This is a very special, but also a very personal day for everyone. Typically, the surrogate and her spouse or friend will be in the delivery room and she will ask you ahead of time if you would like to be in the room or just outside waiting to come in. Please be respectful of her choice as she will do the same for you. In the event of a twin or triplet delivery, the situation changes. That type of delivery will take place in the operating room; this is in case of an emergency with either the surrogate or babies. Hospital policy is that one person can accompany the surrogate to the operating room. All efforts will be made to accommodate the wishes of everyone, and this will all have been discussed well before the birth.
- Who gets to hold the baby first?
Details like this will have been discussed in depth ahead of time. It varies from surrogate to surrogate on what their preferences are. Some want to hold and comfort the child, and then pass it to the intended mother, other surrogates want the intended mother to be the first to hold the child. Either way, this is a precious moment for both women.
- Will the Surrogate nurse the baby?
If she is asked ahead of time and agrees to nurse the baby, then yes, accommodations will be made in the hospital for this to take place. She may not want to breastfeed, but may choose to pump the milk, and you can bottle feed the baby. The nursery will provide formula to those who do not want any breast milk, or to supplement the breast milk. Several surrogates choose to pump and freeze the milk and mail it at a later date. Supplies and shipping will be at the expense of the Intended Parents. If you choose not to receive the milk, it can be donated to a local milk bank.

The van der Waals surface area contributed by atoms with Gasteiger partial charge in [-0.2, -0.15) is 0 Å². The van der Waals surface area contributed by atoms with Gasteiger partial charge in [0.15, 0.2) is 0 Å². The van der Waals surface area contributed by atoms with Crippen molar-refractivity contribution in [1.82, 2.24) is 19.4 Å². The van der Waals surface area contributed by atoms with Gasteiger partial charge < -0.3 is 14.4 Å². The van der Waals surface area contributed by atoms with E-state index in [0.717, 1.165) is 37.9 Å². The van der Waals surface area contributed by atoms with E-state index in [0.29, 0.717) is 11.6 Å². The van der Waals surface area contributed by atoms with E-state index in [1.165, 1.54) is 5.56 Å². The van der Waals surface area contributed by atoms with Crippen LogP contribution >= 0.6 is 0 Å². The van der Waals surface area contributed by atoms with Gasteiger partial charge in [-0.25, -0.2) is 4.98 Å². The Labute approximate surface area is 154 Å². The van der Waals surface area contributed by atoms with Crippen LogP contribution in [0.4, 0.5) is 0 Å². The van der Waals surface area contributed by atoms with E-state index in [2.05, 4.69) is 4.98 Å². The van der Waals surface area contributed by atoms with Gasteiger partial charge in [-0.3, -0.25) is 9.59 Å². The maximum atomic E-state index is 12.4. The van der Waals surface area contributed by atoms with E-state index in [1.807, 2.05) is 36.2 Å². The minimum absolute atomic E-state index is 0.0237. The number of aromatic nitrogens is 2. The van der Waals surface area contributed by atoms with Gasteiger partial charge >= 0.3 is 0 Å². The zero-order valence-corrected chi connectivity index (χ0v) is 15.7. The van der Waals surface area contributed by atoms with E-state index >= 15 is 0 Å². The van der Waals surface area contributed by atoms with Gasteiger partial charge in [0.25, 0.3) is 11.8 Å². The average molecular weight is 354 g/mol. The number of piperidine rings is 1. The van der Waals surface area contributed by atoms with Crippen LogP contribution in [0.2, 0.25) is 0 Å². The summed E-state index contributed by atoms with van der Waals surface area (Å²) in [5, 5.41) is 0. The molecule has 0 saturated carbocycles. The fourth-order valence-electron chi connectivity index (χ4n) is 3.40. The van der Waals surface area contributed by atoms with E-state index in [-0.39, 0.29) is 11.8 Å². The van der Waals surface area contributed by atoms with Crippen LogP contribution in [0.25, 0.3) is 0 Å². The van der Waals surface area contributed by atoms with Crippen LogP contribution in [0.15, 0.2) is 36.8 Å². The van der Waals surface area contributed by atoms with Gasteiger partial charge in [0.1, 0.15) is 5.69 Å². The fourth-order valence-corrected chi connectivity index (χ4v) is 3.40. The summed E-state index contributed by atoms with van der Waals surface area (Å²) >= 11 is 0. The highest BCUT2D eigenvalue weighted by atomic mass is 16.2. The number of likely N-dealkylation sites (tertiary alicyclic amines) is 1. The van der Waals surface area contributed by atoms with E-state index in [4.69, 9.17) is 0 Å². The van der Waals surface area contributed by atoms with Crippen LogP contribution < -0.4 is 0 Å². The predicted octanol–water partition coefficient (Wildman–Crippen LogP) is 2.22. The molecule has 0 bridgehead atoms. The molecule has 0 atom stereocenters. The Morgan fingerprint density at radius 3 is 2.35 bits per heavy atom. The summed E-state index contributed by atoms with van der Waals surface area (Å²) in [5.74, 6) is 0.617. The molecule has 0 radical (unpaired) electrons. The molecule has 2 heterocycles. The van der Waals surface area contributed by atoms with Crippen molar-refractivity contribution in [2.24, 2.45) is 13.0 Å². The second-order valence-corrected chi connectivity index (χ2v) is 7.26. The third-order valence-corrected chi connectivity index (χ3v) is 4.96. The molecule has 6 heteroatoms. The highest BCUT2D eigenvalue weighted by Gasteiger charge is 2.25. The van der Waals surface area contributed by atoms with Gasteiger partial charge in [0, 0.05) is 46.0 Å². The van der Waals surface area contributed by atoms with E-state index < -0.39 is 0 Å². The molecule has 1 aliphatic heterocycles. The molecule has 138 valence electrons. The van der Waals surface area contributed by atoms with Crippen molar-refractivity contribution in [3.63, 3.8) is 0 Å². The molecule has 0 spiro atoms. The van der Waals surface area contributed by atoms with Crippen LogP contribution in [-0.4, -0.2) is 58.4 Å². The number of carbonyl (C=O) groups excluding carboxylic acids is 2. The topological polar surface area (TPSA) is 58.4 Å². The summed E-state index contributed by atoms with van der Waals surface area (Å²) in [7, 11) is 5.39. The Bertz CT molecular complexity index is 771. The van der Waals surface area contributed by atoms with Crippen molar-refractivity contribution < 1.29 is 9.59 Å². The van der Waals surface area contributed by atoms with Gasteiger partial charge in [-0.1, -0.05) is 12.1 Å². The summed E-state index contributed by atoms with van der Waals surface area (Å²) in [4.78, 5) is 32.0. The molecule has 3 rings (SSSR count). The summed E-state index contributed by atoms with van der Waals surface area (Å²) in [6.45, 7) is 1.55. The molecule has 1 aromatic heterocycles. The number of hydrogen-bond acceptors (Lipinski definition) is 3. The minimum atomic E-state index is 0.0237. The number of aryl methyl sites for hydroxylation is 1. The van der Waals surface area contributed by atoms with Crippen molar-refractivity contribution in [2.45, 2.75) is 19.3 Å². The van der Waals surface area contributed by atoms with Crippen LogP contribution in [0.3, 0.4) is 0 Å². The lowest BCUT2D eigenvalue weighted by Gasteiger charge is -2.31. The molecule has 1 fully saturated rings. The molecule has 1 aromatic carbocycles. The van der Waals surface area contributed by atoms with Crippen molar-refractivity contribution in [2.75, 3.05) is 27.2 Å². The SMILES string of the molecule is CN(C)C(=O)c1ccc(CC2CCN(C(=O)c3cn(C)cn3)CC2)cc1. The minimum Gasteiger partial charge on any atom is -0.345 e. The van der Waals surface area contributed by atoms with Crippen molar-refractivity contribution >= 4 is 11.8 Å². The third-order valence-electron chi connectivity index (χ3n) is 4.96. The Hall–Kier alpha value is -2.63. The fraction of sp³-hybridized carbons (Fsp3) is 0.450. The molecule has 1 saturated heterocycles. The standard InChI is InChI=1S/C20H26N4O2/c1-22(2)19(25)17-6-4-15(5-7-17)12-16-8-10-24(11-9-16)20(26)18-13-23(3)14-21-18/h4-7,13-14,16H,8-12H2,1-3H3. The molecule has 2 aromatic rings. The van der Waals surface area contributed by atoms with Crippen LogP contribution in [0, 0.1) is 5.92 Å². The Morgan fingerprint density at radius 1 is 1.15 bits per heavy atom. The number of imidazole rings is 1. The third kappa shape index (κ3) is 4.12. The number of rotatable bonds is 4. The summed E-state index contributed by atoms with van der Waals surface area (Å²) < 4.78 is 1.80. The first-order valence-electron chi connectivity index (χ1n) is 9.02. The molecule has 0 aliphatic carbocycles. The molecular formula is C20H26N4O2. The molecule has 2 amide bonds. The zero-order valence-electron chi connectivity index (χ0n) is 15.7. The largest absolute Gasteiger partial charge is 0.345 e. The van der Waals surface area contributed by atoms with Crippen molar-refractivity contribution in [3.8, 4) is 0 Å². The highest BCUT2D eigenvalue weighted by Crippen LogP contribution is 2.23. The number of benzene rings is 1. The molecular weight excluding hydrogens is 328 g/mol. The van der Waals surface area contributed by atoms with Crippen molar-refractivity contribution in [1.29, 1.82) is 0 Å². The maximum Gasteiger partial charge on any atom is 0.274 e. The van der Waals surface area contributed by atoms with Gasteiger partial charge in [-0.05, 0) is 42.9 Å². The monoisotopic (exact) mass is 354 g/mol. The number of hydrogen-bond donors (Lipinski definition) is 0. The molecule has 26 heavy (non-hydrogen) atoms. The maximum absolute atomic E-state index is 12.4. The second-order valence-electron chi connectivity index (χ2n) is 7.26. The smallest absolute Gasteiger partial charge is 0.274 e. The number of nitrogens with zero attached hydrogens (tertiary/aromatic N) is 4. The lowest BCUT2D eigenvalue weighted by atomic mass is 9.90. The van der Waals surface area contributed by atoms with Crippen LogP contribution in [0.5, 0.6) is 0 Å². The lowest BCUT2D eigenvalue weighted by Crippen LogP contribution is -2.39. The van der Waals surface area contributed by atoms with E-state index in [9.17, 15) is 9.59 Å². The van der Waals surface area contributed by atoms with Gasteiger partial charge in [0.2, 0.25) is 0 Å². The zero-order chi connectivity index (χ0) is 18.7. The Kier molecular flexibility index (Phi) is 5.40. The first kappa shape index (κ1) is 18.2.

- What if she doesn't want to give the baby up?
This is probably the biggest fear any parent will have in a surrogacy arrangement. This is an extremely rare event, but still very real and at the forefront of a new parent's mind. Our surrogates are well informed, supported and prepared for this moment. Yes, she may have an emotional connection with your baby(ies), but not in the same way it would be with a child of her own. She knows from the beginning this is not, in any way, her child(ren), and she has already consented to give up her maternal rights after delivery. The baby(ies) will always have a special place in her heart. She has worked so hard to make this day a reality for you; the moment she is finally able to give you the baby(ies), will be unforgettable. If you ever have any concerns, please bring this to our attention and it will be addressed immediately.
- Why is the Surrogate's name on the birth certificate when I am the mother?
In the state of Idaho the surrogate's name, as well as the intended father's name, will temporarily be put on the birth certificate. Once all documents are signed and submitted to Vital Records, the intended mother's name will be put on the birth certificate permanently. This is just a formality and does not in any way signify the surrogate will remain, or wants to be, the mother of the child(ren).
- How much communication will we have with the Surrogate after the birth?
This all depends on the dynamic of the relationship formed throughout the pregnancy. Some intended parents and surrogates become very close and have a continued relationship for many years. Phone calls, texts, or e-mails can happen on a daily, weekly, or monthly basis. Others cut all ties and move on. It varies greatly and cannot be determined ahead of time. It is just something both the intended parents and surrogate will have to discuss and work out on their own terms.